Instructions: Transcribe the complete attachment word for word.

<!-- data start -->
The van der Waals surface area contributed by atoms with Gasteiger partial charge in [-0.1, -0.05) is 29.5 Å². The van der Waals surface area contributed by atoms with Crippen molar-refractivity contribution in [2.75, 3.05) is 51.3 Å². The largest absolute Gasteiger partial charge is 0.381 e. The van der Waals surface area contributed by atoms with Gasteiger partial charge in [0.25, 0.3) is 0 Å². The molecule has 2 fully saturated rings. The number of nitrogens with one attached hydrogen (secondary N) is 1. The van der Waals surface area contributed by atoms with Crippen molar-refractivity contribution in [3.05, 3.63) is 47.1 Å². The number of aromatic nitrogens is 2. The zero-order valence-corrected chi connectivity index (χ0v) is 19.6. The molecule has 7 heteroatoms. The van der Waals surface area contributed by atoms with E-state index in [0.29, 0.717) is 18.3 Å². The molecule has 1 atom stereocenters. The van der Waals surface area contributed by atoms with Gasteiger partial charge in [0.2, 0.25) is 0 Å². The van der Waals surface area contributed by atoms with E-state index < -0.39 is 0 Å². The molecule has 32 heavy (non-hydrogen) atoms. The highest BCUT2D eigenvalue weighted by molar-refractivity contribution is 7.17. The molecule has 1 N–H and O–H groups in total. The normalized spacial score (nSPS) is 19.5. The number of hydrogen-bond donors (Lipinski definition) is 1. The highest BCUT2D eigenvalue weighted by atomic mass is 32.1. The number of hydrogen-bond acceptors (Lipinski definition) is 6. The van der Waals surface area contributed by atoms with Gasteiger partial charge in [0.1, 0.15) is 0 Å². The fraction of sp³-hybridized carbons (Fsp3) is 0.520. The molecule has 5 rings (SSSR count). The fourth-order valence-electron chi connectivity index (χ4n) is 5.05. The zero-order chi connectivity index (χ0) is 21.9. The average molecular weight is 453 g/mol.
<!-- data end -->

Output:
The van der Waals surface area contributed by atoms with Gasteiger partial charge in [-0.1, -0.05) is 29.5 Å². The van der Waals surface area contributed by atoms with Crippen molar-refractivity contribution in [2.75, 3.05) is 51.3 Å². The largest absolute Gasteiger partial charge is 0.381 e. The van der Waals surface area contributed by atoms with Gasteiger partial charge in [0.25, 0.3) is 0 Å². The molecule has 2 fully saturated rings. The number of nitrogens with one attached hydrogen (secondary N) is 1. The van der Waals surface area contributed by atoms with Crippen molar-refractivity contribution in [3.05, 3.63) is 47.1 Å². The number of aromatic nitrogens is 2. The zero-order valence-corrected chi connectivity index (χ0v) is 19.6. The molecule has 7 heteroatoms. The van der Waals surface area contributed by atoms with E-state index in [0.29, 0.717) is 18.3 Å². The molecule has 1 atom stereocenters. The van der Waals surface area contributed by atoms with Gasteiger partial charge in [0.2, 0.25) is 0 Å². The van der Waals surface area contributed by atoms with E-state index < -0.39 is 0 Å². The molecule has 32 heavy (non-hydrogen) atoms. The highest BCUT2D eigenvalue weighted by molar-refractivity contribution is 7.17. The molecule has 1 N–H and O–H groups in total. The normalized spacial score (nSPS) is 19.5. The number of hydrogen-bond donors (Lipinski definition) is 1. The highest BCUT2D eigenvalue weighted by atomic mass is 32.1. The number of hydrogen-bond acceptors (Lipinski definition) is 6. The van der Waals surface area contributed by atoms with Gasteiger partial charge in [0.1, 0.15) is 0 Å². The fraction of sp³-hybridized carbons (Fsp3) is 0.520. The molecule has 5 rings (SSSR count). The fourth-order valence-electron chi connectivity index (χ4n) is 5.05. The zero-order chi connectivity index (χ0) is 21.9. The average molecular weight is 453 g/mol.